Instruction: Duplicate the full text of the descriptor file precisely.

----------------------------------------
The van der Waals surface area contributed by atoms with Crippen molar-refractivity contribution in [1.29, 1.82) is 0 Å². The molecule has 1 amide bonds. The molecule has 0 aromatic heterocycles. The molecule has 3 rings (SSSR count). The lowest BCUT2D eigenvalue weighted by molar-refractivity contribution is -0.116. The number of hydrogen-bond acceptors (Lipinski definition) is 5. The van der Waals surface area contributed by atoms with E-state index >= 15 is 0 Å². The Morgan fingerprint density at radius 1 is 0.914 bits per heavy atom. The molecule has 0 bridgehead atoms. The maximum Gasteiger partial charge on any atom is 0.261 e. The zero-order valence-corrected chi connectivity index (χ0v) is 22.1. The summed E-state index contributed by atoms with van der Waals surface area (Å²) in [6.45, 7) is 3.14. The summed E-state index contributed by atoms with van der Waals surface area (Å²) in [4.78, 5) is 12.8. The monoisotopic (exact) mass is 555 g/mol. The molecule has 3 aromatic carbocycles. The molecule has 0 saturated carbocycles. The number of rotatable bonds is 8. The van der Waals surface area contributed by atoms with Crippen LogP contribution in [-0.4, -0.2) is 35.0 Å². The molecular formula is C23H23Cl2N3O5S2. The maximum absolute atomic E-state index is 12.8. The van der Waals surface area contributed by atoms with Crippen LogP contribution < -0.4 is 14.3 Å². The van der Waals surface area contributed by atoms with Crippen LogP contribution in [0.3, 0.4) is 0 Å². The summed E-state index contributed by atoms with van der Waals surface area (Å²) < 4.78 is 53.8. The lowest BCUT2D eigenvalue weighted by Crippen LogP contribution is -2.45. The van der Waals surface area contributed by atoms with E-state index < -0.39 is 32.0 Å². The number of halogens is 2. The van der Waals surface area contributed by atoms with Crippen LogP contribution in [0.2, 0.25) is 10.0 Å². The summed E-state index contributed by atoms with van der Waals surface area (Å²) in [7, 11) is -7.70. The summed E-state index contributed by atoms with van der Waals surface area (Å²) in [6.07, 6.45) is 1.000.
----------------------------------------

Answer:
The van der Waals surface area contributed by atoms with Crippen molar-refractivity contribution in [1.29, 1.82) is 0 Å². The molecule has 1 amide bonds. The molecule has 0 aromatic heterocycles. The molecule has 3 rings (SSSR count). The lowest BCUT2D eigenvalue weighted by molar-refractivity contribution is -0.116. The number of hydrogen-bond acceptors (Lipinski definition) is 5. The van der Waals surface area contributed by atoms with E-state index >= 15 is 0 Å². The Morgan fingerprint density at radius 1 is 0.914 bits per heavy atom. The molecule has 0 bridgehead atoms. The maximum Gasteiger partial charge on any atom is 0.261 e. The zero-order valence-corrected chi connectivity index (χ0v) is 22.1. The summed E-state index contributed by atoms with van der Waals surface area (Å²) in [6.45, 7) is 3.14. The summed E-state index contributed by atoms with van der Waals surface area (Å²) in [4.78, 5) is 12.8. The monoisotopic (exact) mass is 555 g/mol. The molecule has 3 aromatic carbocycles. The molecule has 0 saturated carbocycles. The number of rotatable bonds is 8. The van der Waals surface area contributed by atoms with Crippen LogP contribution in [-0.4, -0.2) is 35.0 Å². The molecular formula is C23H23Cl2N3O5S2. The maximum absolute atomic E-state index is 12.8. The van der Waals surface area contributed by atoms with Crippen LogP contribution < -0.4 is 14.3 Å². The van der Waals surface area contributed by atoms with Crippen LogP contribution in [0.3, 0.4) is 0 Å². The summed E-state index contributed by atoms with van der Waals surface area (Å²) < 4.78 is 53.8. The lowest BCUT2D eigenvalue weighted by Crippen LogP contribution is -2.45. The van der Waals surface area contributed by atoms with E-state index < -0.39 is 32.0 Å². The number of halogens is 2. The van der Waals surface area contributed by atoms with Crippen LogP contribution in [0.2, 0.25) is 10.0 Å². The summed E-state index contributed by atoms with van der Waals surface area (Å²) in [7, 11) is -7.70. The summed E-state index contributed by atoms with van der Waals surface area (Å²) in [6.07, 6.45) is 1.000.